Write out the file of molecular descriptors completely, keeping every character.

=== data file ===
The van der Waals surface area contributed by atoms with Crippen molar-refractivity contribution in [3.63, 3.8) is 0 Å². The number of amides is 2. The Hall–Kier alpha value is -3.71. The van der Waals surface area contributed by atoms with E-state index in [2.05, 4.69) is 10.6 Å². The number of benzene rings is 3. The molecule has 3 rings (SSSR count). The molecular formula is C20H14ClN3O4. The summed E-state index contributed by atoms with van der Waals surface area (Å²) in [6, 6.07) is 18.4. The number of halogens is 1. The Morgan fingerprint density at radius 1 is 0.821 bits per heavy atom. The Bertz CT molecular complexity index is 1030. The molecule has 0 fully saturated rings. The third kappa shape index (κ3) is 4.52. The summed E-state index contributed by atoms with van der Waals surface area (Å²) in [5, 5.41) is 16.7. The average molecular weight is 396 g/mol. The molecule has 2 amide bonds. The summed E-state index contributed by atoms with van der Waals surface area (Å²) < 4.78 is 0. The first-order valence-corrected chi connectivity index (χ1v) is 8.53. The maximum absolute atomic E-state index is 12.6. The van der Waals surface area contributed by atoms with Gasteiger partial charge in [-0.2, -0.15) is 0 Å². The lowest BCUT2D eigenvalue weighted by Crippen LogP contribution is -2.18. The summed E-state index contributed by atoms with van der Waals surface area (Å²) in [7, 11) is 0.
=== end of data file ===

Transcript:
The van der Waals surface area contributed by atoms with Crippen molar-refractivity contribution in [3.63, 3.8) is 0 Å². The number of amides is 2. The Hall–Kier alpha value is -3.71. The van der Waals surface area contributed by atoms with E-state index in [2.05, 4.69) is 10.6 Å². The number of benzene rings is 3. The molecule has 3 rings (SSSR count). The molecular formula is C20H14ClN3O4. The summed E-state index contributed by atoms with van der Waals surface area (Å²) in [6, 6.07) is 18.4. The number of halogens is 1. The Morgan fingerprint density at radius 1 is 0.821 bits per heavy atom. The Bertz CT molecular complexity index is 1030. The molecule has 0 fully saturated rings. The third kappa shape index (κ3) is 4.52. The summed E-state index contributed by atoms with van der Waals surface area (Å²) in [5, 5.41) is 16.7. The average molecular weight is 396 g/mol. The molecule has 2 amide bonds. The summed E-state index contributed by atoms with van der Waals surface area (Å²) < 4.78 is 0. The first-order valence-corrected chi connectivity index (χ1v) is 8.53. The maximum absolute atomic E-state index is 12.6. The van der Waals surface area contributed by atoms with Gasteiger partial charge in [-0.2, -0.15) is 0 Å². The lowest BCUT2D eigenvalue weighted by Crippen LogP contribution is -2.18. The summed E-state index contributed by atoms with van der Waals surface area (Å²) in [7, 11) is 0.